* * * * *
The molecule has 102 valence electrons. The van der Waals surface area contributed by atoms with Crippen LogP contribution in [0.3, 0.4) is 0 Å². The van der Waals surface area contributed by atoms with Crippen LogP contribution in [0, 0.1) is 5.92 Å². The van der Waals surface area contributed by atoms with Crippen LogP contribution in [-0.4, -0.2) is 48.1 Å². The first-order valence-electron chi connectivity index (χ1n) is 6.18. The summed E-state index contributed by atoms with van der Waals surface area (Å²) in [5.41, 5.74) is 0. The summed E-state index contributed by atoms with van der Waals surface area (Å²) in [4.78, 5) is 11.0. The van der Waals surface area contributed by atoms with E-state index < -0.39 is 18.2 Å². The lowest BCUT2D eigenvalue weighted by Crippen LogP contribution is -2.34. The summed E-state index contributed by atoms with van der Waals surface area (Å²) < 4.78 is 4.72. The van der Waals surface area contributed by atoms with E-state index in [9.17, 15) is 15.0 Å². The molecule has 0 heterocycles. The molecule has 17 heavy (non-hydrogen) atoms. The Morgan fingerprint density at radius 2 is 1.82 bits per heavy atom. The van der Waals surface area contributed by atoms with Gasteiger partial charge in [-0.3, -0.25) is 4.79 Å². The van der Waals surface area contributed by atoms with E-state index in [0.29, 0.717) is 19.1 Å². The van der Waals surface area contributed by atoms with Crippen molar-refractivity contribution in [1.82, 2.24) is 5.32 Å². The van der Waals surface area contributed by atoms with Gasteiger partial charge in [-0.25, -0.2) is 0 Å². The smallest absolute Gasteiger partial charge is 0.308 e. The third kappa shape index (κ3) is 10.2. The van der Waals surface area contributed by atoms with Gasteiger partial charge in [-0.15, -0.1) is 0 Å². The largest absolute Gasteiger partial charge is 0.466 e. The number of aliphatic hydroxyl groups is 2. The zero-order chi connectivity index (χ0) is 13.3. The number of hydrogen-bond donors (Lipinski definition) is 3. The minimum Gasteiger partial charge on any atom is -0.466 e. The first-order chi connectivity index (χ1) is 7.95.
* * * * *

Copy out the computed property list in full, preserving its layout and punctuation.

The molecule has 102 valence electrons. The van der Waals surface area contributed by atoms with Crippen LogP contribution in [0.3, 0.4) is 0 Å². The van der Waals surface area contributed by atoms with Crippen LogP contribution in [0, 0.1) is 5.92 Å². The van der Waals surface area contributed by atoms with Crippen LogP contribution in [-0.4, -0.2) is 48.1 Å². The first-order valence-electron chi connectivity index (χ1n) is 6.18. The summed E-state index contributed by atoms with van der Waals surface area (Å²) in [5.41, 5.74) is 0. The summed E-state index contributed by atoms with van der Waals surface area (Å²) in [4.78, 5) is 11.0. The van der Waals surface area contributed by atoms with E-state index < -0.39 is 18.2 Å². The lowest BCUT2D eigenvalue weighted by Crippen LogP contribution is -2.34. The summed E-state index contributed by atoms with van der Waals surface area (Å²) < 4.78 is 4.72. The van der Waals surface area contributed by atoms with E-state index in [9.17, 15) is 15.0 Å². The molecule has 0 heterocycles. The molecule has 17 heavy (non-hydrogen) atoms. The Morgan fingerprint density at radius 2 is 1.82 bits per heavy atom. The van der Waals surface area contributed by atoms with Gasteiger partial charge in [-0.3, -0.25) is 4.79 Å². The van der Waals surface area contributed by atoms with E-state index in [0.29, 0.717) is 19.1 Å². The van der Waals surface area contributed by atoms with Crippen molar-refractivity contribution in [1.82, 2.24) is 5.32 Å². The van der Waals surface area contributed by atoms with Gasteiger partial charge in [-0.25, -0.2) is 0 Å². The smallest absolute Gasteiger partial charge is 0.308 e. The third kappa shape index (κ3) is 10.2. The van der Waals surface area contributed by atoms with Gasteiger partial charge in [-0.15, -0.1) is 0 Å². The largest absolute Gasteiger partial charge is 0.466 e. The number of aliphatic hydroxyl groups is 2. The zero-order chi connectivity index (χ0) is 13.3. The number of hydrogen-bond donors (Lipinski definition) is 3. The minimum Gasteiger partial charge on any atom is -0.466 e. The first-order chi connectivity index (χ1) is 7.95.